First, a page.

During April 2012, a trial excavation was conducted on Abarban’el Street in the Rehavia neighborhood of Jerusalem (Permit No. A-6479; map ref. 220493/631420; Fig. 1), in the wake of quarrying evidence discovered prior to construction of a residential building. The excavation, on behalf of the Israel Antiquities Authority, was directed by E.D. Kagan, with the assistance of N. Nehama (administration), V. Pirsky and Y. Shmidov (surveying and drafting), A. Peretz (field photography) and S. Itkis (drafting). Thanks are also due to B. Touri who recognized the special nature of the site, S. Weksler-Bdolah, Y. Tsafrir and D. Gil (geology).
The excavation area had been sealed, until recently, beneath an old residential building that was demolished prior to new construction. The area was damaged when the old building was founded and again when the foundations of the new structure were quarried, at which time most of the area was destroyed. Three hewn columns of hard mizzi ahmar (red limestone) were exposed in the area. The quarrying of the columns was incomplete (Figs. 2–4) and they consisted of one large column (1) and two smaller ones (2, 3), whose quarrying had just begun. Due to the difficulty involved in quarrying such hard rock, the columns were hewn along natural grooves in a straight bedrock surface. Remains of the demolished old building’s cement foundation covered the southern end of Column 2.
Column 1, the largest of the three (length 5.7 m, diam. 0.9 m; Fig. 5), was hewn at the end of a bedrock step; on its southwestern side, it was hewn the length of a natural fissure in the bedrock. The stonemasons had begun by quarrying a rectangular block at the end of the step. At the same time, they had cut the cylindrical shape of the column in its northeastern side and along its upper surface. The column becomes slightly wider in its southeastern part, perhaps in an attempt to cut a drum in the column’s bottom. The reason the quarrying of the column was not finished might be due to a crack that caused a fracture in the southeastern end of the column. A hewn line was discerned in the northwestern part of the column (Fig. 6); it might have been an attempt to cut the column into building stones in a later phase. The smaller columns (2, 3) were hewn along two natural fissures; two rectangular blocks were exposed whose quarrying was incomplete (Column 2—length c. 1.5 m to the point where it is covered with cement, width 0.4 m; Column 3—length 2.3 m, width 0.4 m; Fig. 7). The quarrying of these columns was halted in an early stage before the stonemasons commenced cutting their cylindrical shape. Signs of rock-cuttings, possibly the beginning of quarrying another large column, were noted in a natural crack in the bedrock surface southwest of the columns.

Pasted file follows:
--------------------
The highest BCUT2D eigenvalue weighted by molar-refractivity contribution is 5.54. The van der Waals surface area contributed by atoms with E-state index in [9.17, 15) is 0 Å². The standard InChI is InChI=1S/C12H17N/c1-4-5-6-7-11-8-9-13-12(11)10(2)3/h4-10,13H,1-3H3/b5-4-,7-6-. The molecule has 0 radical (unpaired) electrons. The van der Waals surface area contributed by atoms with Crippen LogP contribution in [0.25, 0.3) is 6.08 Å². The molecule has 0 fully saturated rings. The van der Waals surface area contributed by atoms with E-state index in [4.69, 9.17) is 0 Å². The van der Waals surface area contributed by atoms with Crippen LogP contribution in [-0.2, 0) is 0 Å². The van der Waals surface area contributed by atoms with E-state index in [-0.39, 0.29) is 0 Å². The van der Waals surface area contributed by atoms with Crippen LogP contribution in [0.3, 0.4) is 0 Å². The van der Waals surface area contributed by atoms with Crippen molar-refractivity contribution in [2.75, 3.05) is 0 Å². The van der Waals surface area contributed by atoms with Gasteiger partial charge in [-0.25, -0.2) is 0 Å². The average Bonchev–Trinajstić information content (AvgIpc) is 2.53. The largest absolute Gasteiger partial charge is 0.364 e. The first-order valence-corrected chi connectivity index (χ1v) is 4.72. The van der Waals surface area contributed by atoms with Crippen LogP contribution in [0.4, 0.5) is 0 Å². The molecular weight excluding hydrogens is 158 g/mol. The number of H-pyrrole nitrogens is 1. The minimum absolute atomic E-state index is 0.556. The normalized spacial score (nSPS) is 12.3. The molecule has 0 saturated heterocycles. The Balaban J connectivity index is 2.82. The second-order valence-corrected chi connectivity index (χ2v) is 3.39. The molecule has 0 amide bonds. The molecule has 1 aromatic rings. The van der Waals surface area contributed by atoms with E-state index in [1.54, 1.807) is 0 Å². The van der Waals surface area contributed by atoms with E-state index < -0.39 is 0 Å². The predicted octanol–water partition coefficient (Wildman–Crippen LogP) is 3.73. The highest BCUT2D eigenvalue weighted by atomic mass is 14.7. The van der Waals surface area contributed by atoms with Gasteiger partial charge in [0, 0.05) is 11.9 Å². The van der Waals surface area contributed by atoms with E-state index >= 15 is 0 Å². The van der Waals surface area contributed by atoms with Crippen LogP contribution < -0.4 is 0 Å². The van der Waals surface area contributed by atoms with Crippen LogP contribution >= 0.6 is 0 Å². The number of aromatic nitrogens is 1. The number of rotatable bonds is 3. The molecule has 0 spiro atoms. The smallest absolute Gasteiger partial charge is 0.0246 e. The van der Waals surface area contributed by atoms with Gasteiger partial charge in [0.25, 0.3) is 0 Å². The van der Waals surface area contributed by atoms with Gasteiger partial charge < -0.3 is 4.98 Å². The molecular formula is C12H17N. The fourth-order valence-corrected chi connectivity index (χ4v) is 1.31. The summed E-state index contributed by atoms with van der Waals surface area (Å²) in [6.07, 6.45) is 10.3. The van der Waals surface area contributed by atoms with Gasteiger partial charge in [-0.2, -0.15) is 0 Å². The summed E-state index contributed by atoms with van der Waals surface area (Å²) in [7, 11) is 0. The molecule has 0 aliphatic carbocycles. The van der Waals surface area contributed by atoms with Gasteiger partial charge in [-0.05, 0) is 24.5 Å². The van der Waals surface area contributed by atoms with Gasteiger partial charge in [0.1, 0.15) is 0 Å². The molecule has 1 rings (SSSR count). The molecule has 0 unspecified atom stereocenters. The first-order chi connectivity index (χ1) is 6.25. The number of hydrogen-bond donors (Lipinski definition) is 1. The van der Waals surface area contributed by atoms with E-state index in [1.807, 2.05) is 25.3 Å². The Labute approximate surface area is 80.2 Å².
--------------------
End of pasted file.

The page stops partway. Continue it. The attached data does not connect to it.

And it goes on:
The use of building stones and columns hewn from mizzi ahmar characterizes the monumental construction of the Byzantine period in Jerusalem from the sixth century CE. Therefore, the quarrying of the columns should be dated to the end of the Byzantine period. Similar stone columns, whose quarrying was incomplete, had previously been discovered in Jerusalem at the Russian Compound (the Finger of Og) and in Mahanē Yehuda. Suspending the hewing of the columns in a relatively early stage afforded us a rare glimpse into the quarrying process of this architectural element.